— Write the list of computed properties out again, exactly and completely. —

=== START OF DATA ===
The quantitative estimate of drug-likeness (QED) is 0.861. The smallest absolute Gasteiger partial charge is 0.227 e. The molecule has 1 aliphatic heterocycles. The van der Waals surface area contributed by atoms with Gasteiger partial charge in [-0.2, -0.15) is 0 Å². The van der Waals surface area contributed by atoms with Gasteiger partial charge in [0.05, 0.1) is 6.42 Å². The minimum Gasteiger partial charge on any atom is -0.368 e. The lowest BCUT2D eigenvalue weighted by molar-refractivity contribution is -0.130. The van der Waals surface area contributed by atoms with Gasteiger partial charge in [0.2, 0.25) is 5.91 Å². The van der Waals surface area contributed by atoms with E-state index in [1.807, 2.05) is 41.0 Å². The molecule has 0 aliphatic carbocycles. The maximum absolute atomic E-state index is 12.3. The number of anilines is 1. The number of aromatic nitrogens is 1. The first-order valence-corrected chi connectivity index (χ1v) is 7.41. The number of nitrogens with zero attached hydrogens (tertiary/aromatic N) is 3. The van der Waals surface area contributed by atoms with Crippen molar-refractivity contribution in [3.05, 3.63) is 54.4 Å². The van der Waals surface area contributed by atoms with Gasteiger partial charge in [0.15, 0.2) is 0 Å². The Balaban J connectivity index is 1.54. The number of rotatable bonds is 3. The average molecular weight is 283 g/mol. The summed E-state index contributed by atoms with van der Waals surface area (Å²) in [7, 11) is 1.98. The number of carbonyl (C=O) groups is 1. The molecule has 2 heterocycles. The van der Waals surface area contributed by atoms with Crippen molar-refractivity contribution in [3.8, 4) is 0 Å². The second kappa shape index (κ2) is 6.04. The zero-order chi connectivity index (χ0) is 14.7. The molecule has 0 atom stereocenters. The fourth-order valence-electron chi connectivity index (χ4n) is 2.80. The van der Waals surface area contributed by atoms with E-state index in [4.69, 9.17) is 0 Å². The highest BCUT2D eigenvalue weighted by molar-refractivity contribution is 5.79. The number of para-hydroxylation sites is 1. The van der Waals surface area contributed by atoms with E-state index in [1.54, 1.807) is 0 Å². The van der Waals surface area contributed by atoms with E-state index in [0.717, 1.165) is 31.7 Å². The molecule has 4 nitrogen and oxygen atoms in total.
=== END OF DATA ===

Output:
The quantitative estimate of drug-likeness (QED) is 0.861. The smallest absolute Gasteiger partial charge is 0.227 e. The molecule has 1 aliphatic heterocycles. The van der Waals surface area contributed by atoms with Gasteiger partial charge in [-0.2, -0.15) is 0 Å². The van der Waals surface area contributed by atoms with Gasteiger partial charge in [0.05, 0.1) is 6.42 Å². The minimum Gasteiger partial charge on any atom is -0.368 e. The lowest BCUT2D eigenvalue weighted by molar-refractivity contribution is -0.130. The van der Waals surface area contributed by atoms with Gasteiger partial charge in [0.2, 0.25) is 5.91 Å². The van der Waals surface area contributed by atoms with E-state index in [1.807, 2.05) is 41.0 Å². The molecule has 0 aliphatic carbocycles. The maximum absolute atomic E-state index is 12.3. The number of anilines is 1. The number of aromatic nitrogens is 1. The first-order valence-corrected chi connectivity index (χ1v) is 7.41. The number of nitrogens with zero attached hydrogens (tertiary/aromatic N) is 3. The van der Waals surface area contributed by atoms with Crippen molar-refractivity contribution in [3.05, 3.63) is 54.4 Å². The van der Waals surface area contributed by atoms with Gasteiger partial charge in [0.15, 0.2) is 0 Å². The Balaban J connectivity index is 1.54. The number of rotatable bonds is 3. The average molecular weight is 283 g/mol. The summed E-state index contributed by atoms with van der Waals surface area (Å²) in [7, 11) is 1.98. The number of carbonyl (C=O) groups is 1. The molecule has 2 heterocycles. The van der Waals surface area contributed by atoms with Crippen molar-refractivity contribution in [3.8, 4) is 0 Å². The second kappa shape index (κ2) is 6.04. The zero-order chi connectivity index (χ0) is 14.7. The molecule has 0 atom stereocenters. The fourth-order valence-electron chi connectivity index (χ4n) is 2.80. The van der Waals surface area contributed by atoms with E-state index in [4.69, 9.17) is 0 Å². The highest BCUT2D eigenvalue weighted by molar-refractivity contribution is 5.79. The number of para-hydroxylation sites is 1. The van der Waals surface area contributed by atoms with E-state index in [1.54, 1.807) is 0 Å². The van der Waals surface area contributed by atoms with E-state index in [0.717, 1.165) is 31.7 Å². The molecule has 4 nitrogen and oxygen atoms in total.